Two-hundred and twenty-four male patients were included in this study. All patients resided in two Dutch forensic psychiatric centres (FPCs). For all patients, the court imposed detention under a hospital order (TBS order). All committed a crime that was related to their mental health status with a minimum penalty of four years, and all received intramural treatment. Participants’ mean age at the time of their first ROM assessment was 40 years (SD = 9.99, range = 22–73). Table 1 shows their primary diagnosis on Axis I or Axis II of the DSM-IV-TR [30] (APA, 2000) as assessed by clinicians, type of offence and ethnicity. As shown in Table 1, 122 patients were primarily diagnosed with a personality disorder. Ninety-one patients were diagnosed with a personality disorder in combination with an SUD. All gathered information is primary treatment information and was retrieved from individual patient files whose information was anonymized prior to the analysis and not traceable to an individual. Data was analysed in line with the standards of the APA guidelines and Helsinki declaration. Informed consent was not required while all data was primary treatment information and part of clinical routine outcome monitoring. This study is part of a ROM study in forensic psychiatry and has been approved by the scientific research committee of FPC de Kijvelanden.

Table 1. Patient characteristics, primary diagnoses, index crime and ethnicity.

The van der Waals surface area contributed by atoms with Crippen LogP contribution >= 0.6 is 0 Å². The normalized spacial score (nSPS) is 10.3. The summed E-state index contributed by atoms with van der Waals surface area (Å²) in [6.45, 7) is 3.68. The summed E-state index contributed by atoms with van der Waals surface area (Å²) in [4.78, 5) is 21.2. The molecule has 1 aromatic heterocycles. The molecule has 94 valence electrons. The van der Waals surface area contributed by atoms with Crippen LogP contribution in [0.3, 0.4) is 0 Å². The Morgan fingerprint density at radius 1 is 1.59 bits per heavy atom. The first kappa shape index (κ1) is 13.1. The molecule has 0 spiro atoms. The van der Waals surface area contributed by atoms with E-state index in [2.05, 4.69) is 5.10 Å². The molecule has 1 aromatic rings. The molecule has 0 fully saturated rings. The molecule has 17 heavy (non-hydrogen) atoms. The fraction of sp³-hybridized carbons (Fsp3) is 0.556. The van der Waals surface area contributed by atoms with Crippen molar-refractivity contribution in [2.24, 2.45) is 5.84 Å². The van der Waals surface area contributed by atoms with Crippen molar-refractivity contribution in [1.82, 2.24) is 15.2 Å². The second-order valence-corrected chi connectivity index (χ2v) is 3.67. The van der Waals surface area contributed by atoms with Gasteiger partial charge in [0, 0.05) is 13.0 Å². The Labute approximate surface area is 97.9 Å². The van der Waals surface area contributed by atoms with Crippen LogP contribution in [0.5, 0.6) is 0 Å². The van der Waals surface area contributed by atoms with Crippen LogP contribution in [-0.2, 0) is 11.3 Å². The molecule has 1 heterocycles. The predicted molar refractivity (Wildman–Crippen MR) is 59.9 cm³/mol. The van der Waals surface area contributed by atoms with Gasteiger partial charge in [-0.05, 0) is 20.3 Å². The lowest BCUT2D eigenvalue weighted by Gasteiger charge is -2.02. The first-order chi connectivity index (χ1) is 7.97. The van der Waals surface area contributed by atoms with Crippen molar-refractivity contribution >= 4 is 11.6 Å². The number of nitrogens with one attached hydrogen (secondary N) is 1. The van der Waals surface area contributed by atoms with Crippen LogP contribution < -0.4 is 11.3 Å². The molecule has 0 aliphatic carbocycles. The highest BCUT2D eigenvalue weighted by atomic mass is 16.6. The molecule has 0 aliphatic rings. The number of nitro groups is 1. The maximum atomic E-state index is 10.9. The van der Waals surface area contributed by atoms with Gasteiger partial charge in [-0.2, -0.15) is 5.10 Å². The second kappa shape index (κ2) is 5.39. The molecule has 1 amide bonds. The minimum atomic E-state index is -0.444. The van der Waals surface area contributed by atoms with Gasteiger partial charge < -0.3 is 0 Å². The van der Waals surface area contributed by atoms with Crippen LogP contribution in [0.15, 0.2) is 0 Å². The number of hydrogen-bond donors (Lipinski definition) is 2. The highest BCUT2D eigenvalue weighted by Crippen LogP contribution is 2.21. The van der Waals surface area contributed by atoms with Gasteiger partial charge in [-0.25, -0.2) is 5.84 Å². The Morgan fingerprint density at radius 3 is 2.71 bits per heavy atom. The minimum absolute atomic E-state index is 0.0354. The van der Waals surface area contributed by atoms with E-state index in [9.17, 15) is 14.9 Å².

The IFTE is part of the ROM procedure in two Dutch forensic psychiatric centres, for part of the patient group with an intelligence quotient above 80 since September 2011, and for the whole group of patients with an intelligent quotient above 80 since mid-2012. ROM was implemented for all patients, irrespective of the period of treatment they had already received. The IFTE is scored approximately every four to six months by one to four therapists: a coach (i.e., a staff member who guides the patient), a psychologist or psychiatrist, a second coach and an art or psycho-motor therapist or a labour consultant who have worked with the patient. Scoring takes place just before the routine patient meetings in which treatment and progress are discussed. The goal of these patient meetings is to evaluate treatment, to assess individual behaviour changes and to evaluate a patient’s functioning and previously set treatment goals. All ROM questionnaires were scored in an excel document appointed to an individual patient. IFTEs were copied in these excel documents with shortened instructions wherein therapists could assess the IFTE. Individual treatment reports are all constructed in these excel documents.